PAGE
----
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An elderly man cooking at a hob, his smart meter in-home display on the kitchen counter Smart meter in-home display on a shelf

One of the most exciting aspects of the ongoing smart meter rollout is that this upgrade of our national energy infrastructure enables new innovations and services to be built around the data generated by smart meter users.

How can smart meters help?

There is a growing focus within our health system on providing the best care for people in their own homes. Whether individuals have a long-term condition or are vulnerable in other ways, technology can already offer a great deal to aid and support daily life. 

With the consent of the householder, data from their smart meter could be used to help keep them in their own home for longer.

So, for example, if there were no signs of electrical usage or heating in the house of an elderly person, a text alert could be sent out to a carer or trusted relative suggesting that they check up on them.

There are already products on the market offering this service, but by installing smart meters into every house in Britain we might create the platform to support future services at large scale and at good value.

Three people around a table with smart meter display

Cutting edge research

That’s why we asked the team at the UCL Energy Institute to review how academics and businesses are starting to use energy data in healthcare. Their report, Energising health presents the findings and makes suggestions on how this cutting-edge field of work might develop, as well as the challenges that lie ahead.

Through developing this further, energy data can be analysed to recognise behavioural patterns and assist with monitoring particular health conditions. The potential is there to help shorten the length of stay of people in hospital, and even prevent people going into hospital in the first place.

A partnership between Mersey Care NHS Trust and Liverpool John Moore’s University is currently using smart meter technology as a non-intrusive way to monitor the progression of dementia patients. They are exploring how this could work with a wide range of other conditions.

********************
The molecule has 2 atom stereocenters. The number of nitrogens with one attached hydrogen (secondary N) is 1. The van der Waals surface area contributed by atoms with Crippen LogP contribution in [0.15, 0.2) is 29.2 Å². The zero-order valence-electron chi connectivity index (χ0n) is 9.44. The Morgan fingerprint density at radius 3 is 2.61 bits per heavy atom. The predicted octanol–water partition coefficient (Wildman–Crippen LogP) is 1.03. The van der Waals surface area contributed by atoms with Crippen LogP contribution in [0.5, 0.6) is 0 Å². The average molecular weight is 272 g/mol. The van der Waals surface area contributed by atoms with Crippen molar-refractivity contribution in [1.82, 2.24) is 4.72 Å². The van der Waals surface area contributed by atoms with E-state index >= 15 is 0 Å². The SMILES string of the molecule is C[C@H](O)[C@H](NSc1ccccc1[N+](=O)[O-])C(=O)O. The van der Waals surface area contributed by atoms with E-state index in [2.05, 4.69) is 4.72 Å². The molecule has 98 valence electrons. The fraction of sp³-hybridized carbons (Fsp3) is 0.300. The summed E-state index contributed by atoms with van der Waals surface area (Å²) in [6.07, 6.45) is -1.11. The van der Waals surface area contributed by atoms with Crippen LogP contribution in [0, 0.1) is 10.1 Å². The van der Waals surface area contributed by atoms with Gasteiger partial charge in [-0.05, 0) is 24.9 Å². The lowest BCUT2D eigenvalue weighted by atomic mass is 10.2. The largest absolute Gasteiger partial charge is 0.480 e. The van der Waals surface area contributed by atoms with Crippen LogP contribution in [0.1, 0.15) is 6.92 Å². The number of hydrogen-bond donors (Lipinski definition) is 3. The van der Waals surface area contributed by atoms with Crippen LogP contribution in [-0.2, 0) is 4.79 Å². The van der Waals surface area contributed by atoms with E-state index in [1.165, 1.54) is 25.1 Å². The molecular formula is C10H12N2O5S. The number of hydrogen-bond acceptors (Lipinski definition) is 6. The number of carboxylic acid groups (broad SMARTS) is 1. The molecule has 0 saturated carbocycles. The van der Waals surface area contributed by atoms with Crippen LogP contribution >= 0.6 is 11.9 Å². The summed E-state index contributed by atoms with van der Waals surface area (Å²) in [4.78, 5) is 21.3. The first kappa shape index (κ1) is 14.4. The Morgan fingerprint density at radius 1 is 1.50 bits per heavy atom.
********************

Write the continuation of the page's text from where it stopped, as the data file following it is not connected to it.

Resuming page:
The research is being welcomed by health care experts, NHS providers and health care charities, and is being covered in the national press.

Two people checking a smart meter ihd

Ensuring data is safe

The key will be to ensure that regulation enables both consumer confidence and innovation. Many individuals are happy to share personal information via smart phone, social media and fitness trackers, but there are challenges for both innovators and health organisations in getting this right at scale, and in a particularly sensitive area.

The smart meter rollout is transforming the way that millions of householders use and pay for energy, and the consequences of this upgrade for our national infrastructure could be far reaching and impact upon wider aspects of our lives, beyond our energy use.

Want to know more?

To find out what health care experts, including NHS providers, are saying about the potential for smart meters to transform health, visit our playlist.

You can also download a copy of the Energising Health: A Review of the health and care applications of smart meter data to learn more about the research.

Download the full report

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